§ 8. Mr. Trotter
asked the Secretary of State for Industry if he will introduce new proposals to stimulate the use of robots in industry.
§ The Minister for Industry and Information Technology (Mr. Kenneth Baker)
There has been an encouraging response to the Government's robot support programme which I launched last year. The effectiveness of this programme is kept under constant review, and I will introduce additional measures when required.
§ Mr. Trotter
I congratulate my hon. Friend on his initiative. How much money has been made available and what are the main headings under which it is being allocated to develop this essential programme?
§ Mr. Crowther
The need for such development is widely accepted, but does the Minister agree that it has serious social consequences, as robots put men and women out of work? Should not such development be part of a broader plan which includes, for example, a reduction in the length of the working week and measures to create new jobs for people put out of work?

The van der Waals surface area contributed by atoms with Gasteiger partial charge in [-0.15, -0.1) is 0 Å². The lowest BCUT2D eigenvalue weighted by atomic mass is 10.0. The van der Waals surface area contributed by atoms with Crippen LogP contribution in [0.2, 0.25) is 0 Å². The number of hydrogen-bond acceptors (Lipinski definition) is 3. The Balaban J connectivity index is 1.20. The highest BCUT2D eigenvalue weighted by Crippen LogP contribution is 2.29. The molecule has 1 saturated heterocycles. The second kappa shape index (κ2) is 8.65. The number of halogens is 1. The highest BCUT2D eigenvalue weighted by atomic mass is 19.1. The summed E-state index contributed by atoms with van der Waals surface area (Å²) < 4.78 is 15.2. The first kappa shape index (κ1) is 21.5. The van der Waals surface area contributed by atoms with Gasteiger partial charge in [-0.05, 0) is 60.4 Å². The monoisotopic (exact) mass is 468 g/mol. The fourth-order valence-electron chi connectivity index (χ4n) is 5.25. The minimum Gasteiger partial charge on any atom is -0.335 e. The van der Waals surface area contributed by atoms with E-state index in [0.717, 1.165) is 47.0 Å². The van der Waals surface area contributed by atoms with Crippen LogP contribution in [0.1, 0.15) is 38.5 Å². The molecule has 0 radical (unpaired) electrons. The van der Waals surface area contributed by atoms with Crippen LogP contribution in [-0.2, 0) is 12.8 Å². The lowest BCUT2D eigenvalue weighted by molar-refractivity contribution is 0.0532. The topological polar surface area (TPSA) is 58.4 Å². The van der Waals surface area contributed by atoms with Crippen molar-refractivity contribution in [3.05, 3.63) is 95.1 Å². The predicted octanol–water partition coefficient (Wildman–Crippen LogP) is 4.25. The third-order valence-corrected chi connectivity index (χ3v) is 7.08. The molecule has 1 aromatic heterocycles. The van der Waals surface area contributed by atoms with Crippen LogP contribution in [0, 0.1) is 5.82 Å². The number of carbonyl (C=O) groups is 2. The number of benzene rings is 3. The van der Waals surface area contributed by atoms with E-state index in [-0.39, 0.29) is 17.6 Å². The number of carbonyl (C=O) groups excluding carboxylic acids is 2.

§ Mr. Baker
I do not entirely agree that robots put men and women out of work. British companies are automating and thereby staying in business and preserving their position. Many businesses, if they did not use the new technologies, would go out business, and unemployment would rise even more sharply. There is a stark choice for British industry—automate or liquidate.
§ Mr. Forman
I warmly welcome the start that the Government have made in supporting robotics and other forms of new technology. None the less, is my hon. Friend not concerned that only a quarter of the Department's budget for the support of industry is going to new technologies and three-quarters is going to regional policy and the old industries?
§ Mr. John Garrett
Does the Minister agree that the Government's policy for robotics depends heavily on applied research in university departments, which are being heavily cut by the University Grants Committee? Is this not yet another case—it applies also to information technology—where the efforts of the Department of Industry are being badly affected by the cuts in university spending?
§ Mr. Baker
I understand that the numbers studying the sciences and engineering in 1983–84—I think that I have the right year—will be more than in 1980–81. I will check that. We give significant support, totalling several million pounds a year, to the work of the Production Engineering Research Association. That is one of the main bodies, together with Cranfield, working on robotics.